[Letter From B. M. Laing].B. M. Laing - 1932 - Philosophy 7 (27):374-374.
    No categories
    Direct download  
     
    Export citation  
     
    Bookmark   10 citations  
  28.  35
    I–Frances M. Kamm.Frances M. Kamm - 2000 - Aristotelian Society Supplementary Volume 74 (1):21-39.
    Direct download (2 more)  
     
    Export citation  
     
    Bookmark   11 citations  
  29. Metaphysics and the Philosophy of Mind: The Collected Philosophical Papers of G. E. M. Anscombe Volume Two.G. E. M. Anscombe - 1981 - Blackwell.
  30.  3
    M. Tulli Ciceronis Academica.M. Warren & James S. Reid - 1885 - American Journal of Philology 6 (3):355.
  31.  20
    How to Combine Hermeneutics and Wide Reflective Equilibrium?: A Comment on M. Ebbesen and B. Pedersen, How to Formulate Normative Ethical Principles by Use of Empirical Investigations Within Biomedicine.Guy A. M. Widdershoven - 2006 - Medicine, Health Care and Philosophy 10 (1):49-52.
    Direct download (8 more)  
     
    Export citation  
     
    Bookmark   9 citations  
  32.  23
    I–Louise M. Antony.Louise M. Antony - 1997 - Aristotelian Society Supplementary Volume 71 (1):177-208.
    No categories
    Direct download (2 more)  
     
    Export citation  
     
    Bookmark   3 citations  
  33.  6
    Bezem, M., see Barendsen, E.G. M. Bierman, M. DZamonja, S. Shelah, S. Feferman, G. Jiiger, M. A. Jahn, S. Lempp, Sui Yuefei, S. D. Leonhardi & D. Macpherson - 1996 - Annals of Pure and Applied Logic 79 (1):317.
    Direct download (2 more)  
    Translate
     
     
    Export citation  
     
    Bookmark   3 citations  
  34. R. M. Adams’s Theodicy of Grace.Richard M. Gale - 1998 - Philo 1 (1):36-44.
    R. M. Adams’s essay, “Must God Create the Best?” can be interpreted as offering a theodicy for God’s creating morally less perfect beings than he could have created. By creating these morally less perfect beings, God is bestowing grace upon them, which is an unmerited or undeserved benefit. He does so, however, in advance of the free moral misdeeds that render them undeserving. This requires that God have middle knowledge, pace Adams’s version of the Free Will Theodicy, of what would (...)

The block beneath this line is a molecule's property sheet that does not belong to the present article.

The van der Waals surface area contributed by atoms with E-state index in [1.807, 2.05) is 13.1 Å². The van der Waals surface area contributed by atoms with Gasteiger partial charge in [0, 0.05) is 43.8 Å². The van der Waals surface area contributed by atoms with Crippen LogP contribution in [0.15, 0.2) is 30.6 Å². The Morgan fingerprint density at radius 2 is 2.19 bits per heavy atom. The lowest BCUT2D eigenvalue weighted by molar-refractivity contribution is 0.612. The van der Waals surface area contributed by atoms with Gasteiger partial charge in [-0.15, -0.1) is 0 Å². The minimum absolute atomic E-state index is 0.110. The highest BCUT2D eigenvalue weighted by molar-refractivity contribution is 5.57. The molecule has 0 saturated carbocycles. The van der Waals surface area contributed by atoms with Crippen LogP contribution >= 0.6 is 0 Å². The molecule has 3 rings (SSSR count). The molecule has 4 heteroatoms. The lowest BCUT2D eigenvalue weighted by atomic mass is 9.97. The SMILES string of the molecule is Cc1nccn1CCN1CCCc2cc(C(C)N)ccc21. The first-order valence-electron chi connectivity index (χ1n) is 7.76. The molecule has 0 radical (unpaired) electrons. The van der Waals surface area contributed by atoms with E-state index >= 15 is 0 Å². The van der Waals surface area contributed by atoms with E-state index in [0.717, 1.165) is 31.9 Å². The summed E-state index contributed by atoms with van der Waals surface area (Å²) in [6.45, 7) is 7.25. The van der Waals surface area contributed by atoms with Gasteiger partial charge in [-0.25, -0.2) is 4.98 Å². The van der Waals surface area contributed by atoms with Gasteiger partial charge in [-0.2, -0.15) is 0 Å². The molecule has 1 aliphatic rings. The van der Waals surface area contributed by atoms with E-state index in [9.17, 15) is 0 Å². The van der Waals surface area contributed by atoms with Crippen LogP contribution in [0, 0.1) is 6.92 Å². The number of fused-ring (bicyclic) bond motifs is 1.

Direct download (5 more)  
     
    Export citation  
     
    Bookmark   1 citation  
  35.  94
    The Collected Philosophical Papers of G.E.M. Anscombe.G. E. M. Anscombe - 1900 - Blackwell.
    -- v. 2. Metaphysics and the philosophy of mind.
    Direct download (3 more)  
     
    Export citation  
     
    Bookmark   8 citations  
  36.  12
    Heroic Poetry. By C. M. Bowra. London: Macmillan, 1952. Pp. Ix + 590. £2.Dorothea Gray & C. M. Bowra - 1954 - Journal of Hellenic Studies 74:188-189.
  37. Examples in Epistemology: Socrates, Theaetetus and G. E. Moore: M. F. Burnyeat.M. F. Burnyeat - 1977 - Philosophy 52:381.
    Theaetetus, asked what knowledge is, replies that geometry and the other mathematical disciplines are knowledge, and so are crafts like cobbling. Socrates points out that it does not help him to be told how many kinds of knowledge there are when his problem is to know what knowledge itself is, what it means to call geometry or a craft knowledge in the first place—he insists on the generality of his question in the way he often does when his interlocutor, asked (...)
    Direct download (3 more)  
     
    Export citation  
     
    Bookmark   6 citations  
  38.  41
    Facts, Freedom and Foreknowledge: E. M. Zemach and D. Widerker.E. M. Zemach - 1987 - Religious Studies 23 (1):19-28.
    Is God's foreknowledge compatible with human freedom? One of the most attractive attempts to reconcile the two is the Ockhamistic view, which subscribes not only to human freedom and divine omniscience, but retains our most fundamental intuitions concerning God and time: that the past is immutable, that God exists and acts in time, and that there is no backward causation. In order to achieve all that, Ockhamists distinguish ‘hard facts’ about the past which cannot possibly be altered from ‘soft facts’ (...)
    Direct download (2 more)  
     
    Export citation  
     
    Bookmark   10 citations  
  39.  8
    S + T + M = E as a Convergent Model for the Nature of STEM.Candice M. Quinn, Joshua W. Reid & Grant E. Gardner - 2020 - Science & Education 29 (4):881-898.
    Direct download (2 more)  
     
    Export citation  
     
    Bookmark   1 citation  
  40.  64
    W. M. Ramsay—The Historical Geography of Asia Minor.W. W. & W. M. Ramsay - 1890 - Journal of Hellenic Studies 11:352-353.
  41.  34
    Personal Identity: A Defence of Locke: M. W. Hughes.M. W. Hughes - 1975 - Philosophy 50 (192):169-187.
    The theory of personal identity should illuminate and be illuminated by the theory of personality, of which it is a part. I believe that Locke's theory succeeds in this more than that of any other great philosopher, and the modifications which it may need are not fundamental ones. The problems raised by Butler and Flew can be made to disappear.
    Direct download (2 more)  
     
    Export citation  
     
    Bookmark   2 citations  
  42.  3
    M.P.Drahomanov About Freedom of Conscience and Social Functionality of Religion.M. I. Loboda - 1999 - Ukrainian Religious Studies 9:55-59.